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- anonymous

How many different 12-member juries can be chosen from a pool of 40 people?
I really can't understand this.

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- anonymous

- jamiebookeater

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- .Sam.

40C12?

- mathslover

And : \(\large ^n C_r = \cfrac{n!}{r! (n-r)!} \)

- mathslover

@Haruhi , can you solve it now?

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- anonymous

not really. I've been trying to solve it that way all this time. I'm getting weird results.

- .Sam.

From
\[\large ^n C_r = \cfrac{n!}{r! (n-r)!} = \frac{40!}{12!(40-12)!} = \frac{40 \times 39 \times 38 \times...}{(12 \times 11 \times 10 \times ...)(28 \times 27 \times 26 \times ...)}\]

- .Sam.

Or just use a calculator

- .Sam.

What do you get?

- anonymous

I get 1.5186643e+48 (whatever that means) and my options are
a) 3,586,853,480
b) 4,586,853,480
c) 5,586,853,480
d) 6,586,853,480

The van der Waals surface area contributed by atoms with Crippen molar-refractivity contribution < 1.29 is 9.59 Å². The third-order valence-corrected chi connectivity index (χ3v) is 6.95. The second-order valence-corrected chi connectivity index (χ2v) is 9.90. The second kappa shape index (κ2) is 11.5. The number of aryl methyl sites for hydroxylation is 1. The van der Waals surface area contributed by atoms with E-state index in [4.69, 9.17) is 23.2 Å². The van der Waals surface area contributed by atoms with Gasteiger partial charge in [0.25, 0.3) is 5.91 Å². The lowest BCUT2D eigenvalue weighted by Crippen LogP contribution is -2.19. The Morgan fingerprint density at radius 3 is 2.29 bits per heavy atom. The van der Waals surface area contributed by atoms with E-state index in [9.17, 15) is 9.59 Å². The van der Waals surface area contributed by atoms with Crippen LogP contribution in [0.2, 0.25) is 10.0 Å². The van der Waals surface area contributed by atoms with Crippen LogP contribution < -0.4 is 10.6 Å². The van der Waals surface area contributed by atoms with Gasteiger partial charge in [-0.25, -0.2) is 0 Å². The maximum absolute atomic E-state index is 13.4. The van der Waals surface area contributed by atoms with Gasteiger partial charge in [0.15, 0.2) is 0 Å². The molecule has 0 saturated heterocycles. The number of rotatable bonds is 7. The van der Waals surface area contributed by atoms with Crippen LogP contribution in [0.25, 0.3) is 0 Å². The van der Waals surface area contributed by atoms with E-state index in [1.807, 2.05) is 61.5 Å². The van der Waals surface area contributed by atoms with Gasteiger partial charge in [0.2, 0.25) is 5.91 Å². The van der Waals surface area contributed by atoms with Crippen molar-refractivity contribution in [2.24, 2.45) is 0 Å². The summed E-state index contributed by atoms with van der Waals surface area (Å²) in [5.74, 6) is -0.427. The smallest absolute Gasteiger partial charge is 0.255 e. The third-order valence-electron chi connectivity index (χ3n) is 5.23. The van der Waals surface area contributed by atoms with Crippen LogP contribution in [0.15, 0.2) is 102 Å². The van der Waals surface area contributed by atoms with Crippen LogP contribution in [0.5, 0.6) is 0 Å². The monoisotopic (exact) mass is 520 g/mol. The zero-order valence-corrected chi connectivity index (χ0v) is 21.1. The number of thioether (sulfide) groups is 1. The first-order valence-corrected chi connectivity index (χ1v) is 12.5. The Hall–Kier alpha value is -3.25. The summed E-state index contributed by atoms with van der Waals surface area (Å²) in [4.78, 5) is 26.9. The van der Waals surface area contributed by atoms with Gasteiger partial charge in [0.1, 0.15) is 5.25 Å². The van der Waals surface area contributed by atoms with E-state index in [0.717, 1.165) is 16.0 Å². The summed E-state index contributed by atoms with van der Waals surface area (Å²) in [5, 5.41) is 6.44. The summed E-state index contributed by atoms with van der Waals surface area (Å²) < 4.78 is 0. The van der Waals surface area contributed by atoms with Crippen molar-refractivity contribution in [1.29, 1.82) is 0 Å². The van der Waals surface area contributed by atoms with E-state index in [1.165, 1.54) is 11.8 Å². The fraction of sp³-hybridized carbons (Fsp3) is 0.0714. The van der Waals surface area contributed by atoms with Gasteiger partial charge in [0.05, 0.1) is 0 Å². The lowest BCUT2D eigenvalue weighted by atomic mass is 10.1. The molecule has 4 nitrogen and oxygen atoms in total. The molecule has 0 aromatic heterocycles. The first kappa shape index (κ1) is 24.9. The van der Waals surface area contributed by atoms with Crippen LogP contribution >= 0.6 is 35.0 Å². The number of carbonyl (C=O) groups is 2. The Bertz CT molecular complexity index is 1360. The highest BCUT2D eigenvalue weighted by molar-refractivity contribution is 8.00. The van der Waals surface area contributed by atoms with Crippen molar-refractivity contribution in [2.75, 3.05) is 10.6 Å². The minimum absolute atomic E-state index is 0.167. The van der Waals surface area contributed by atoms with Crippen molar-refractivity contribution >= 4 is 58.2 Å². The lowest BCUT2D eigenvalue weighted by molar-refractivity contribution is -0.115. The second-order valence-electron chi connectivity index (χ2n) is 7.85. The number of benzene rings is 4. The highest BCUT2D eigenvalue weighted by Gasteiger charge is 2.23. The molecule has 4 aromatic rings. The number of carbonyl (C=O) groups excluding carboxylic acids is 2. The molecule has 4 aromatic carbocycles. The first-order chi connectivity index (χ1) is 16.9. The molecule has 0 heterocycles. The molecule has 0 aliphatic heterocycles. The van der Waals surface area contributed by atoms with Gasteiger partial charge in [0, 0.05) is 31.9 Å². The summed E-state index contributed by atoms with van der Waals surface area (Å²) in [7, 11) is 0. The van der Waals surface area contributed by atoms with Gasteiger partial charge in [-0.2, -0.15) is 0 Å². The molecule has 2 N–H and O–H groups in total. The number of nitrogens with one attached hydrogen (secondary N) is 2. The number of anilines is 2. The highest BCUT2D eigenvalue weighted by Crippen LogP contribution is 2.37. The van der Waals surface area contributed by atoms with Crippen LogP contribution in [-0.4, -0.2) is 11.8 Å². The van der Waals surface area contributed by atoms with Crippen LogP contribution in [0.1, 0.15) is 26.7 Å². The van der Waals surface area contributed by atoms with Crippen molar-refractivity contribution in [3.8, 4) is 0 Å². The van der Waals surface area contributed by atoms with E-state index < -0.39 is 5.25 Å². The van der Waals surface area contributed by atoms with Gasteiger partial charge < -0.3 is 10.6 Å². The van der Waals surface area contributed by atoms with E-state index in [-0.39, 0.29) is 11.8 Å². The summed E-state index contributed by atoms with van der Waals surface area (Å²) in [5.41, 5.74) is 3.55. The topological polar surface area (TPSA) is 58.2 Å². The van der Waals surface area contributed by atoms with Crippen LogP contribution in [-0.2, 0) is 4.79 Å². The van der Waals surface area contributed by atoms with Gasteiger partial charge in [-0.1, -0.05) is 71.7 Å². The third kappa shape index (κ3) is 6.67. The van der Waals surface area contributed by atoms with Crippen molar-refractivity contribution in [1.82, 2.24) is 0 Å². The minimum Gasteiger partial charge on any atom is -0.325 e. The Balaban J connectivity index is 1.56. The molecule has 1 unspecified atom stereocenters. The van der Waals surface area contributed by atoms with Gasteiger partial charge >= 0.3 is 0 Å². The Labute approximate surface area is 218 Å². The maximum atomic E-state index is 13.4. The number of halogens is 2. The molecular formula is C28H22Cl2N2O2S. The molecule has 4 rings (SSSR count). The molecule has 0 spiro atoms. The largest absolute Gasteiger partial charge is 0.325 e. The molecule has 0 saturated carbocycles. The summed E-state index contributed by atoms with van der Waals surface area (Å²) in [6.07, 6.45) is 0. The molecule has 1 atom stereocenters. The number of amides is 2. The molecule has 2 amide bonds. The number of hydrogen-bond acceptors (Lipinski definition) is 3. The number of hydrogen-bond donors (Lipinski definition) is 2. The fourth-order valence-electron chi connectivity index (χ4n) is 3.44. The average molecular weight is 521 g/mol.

- .Sam.

Lol you should get 5,586,853,480 check your calculator

- Zarkon

type "calculate 40 choose 12" into google

- .Sam.

Ahh

- Zarkon

it will take
"40 choose 12"
and give the answer

- anonymous

I think we don't have Google in the exam!?

- anonymous

Ok..... still confused. How can a calculator be wrong lol what the hell am I doing

- anonymous

Try:\[\frac{40!}{(12!(40-12)!)} \]

- anonymous

That is wrong all of you I think its 12 times 40 its simple probability i think

- anonymous

No nevermind

- anonymous

Its c

- anonymous

It's the right answer, yeah. But it's damn confusing having to work with numbers like 815,915,279,999,999,744,392,488,672,368,848,648,400,776,424,296 -_- so I must've made a mistake at some point.

- anonymous

please dont say dam on a post there are 7th graders in geometry and algebra 2 like me who don't like that

- anonymous

ok... >_>

- anonymous

What is that supposed to mean

- anonymous

weirdos

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